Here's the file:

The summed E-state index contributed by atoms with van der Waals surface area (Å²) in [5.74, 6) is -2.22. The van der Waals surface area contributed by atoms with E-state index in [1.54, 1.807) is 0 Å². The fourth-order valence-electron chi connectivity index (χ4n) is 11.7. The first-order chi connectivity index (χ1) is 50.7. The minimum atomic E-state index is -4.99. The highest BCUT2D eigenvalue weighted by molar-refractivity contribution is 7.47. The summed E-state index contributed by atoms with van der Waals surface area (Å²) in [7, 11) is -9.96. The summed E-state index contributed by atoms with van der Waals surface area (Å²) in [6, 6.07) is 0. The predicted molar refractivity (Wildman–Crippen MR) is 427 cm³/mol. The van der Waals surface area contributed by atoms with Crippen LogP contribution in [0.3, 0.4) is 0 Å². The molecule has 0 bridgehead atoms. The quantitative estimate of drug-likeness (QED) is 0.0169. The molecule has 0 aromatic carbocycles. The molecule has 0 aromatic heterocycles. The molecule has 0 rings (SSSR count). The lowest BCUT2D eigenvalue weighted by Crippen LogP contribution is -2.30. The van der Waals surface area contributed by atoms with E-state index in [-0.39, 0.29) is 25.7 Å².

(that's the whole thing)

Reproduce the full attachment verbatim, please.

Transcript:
The summed E-state index contributed by atoms with van der Waals surface area (Å²) in [5.74, 6) is -2.22. The van der Waals surface area contributed by atoms with E-state index in [1.54, 1.807) is 0 Å². The fourth-order valence-electron chi connectivity index (χ4n) is 11.7. The first-order chi connectivity index (χ1) is 50.7. The minimum atomic E-state index is -4.99. The highest BCUT2D eigenvalue weighted by molar-refractivity contribution is 7.47. The summed E-state index contributed by atoms with van der Waals surface area (Å²) in [7, 11) is -9.96. The summed E-state index contributed by atoms with van der Waals surface area (Å²) in [6, 6.07) is 0. The predicted molar refractivity (Wildman–Crippen MR) is 427 cm³/mol. The van der Waals surface area contributed by atoms with Crippen LogP contribution in [0.3, 0.4) is 0 Å². The molecule has 0 bridgehead atoms. The quantitative estimate of drug-likeness (QED) is 0.0169. The molecule has 0 aromatic carbocycles. The molecule has 0 aromatic heterocycles. The molecule has 0 rings (SSSR count). The lowest BCUT2D eigenvalue weighted by Crippen LogP contribution is -2.30. The van der Waals surface area contributed by atoms with E-state index in [-0.39, 0.29) is 25.7 Å².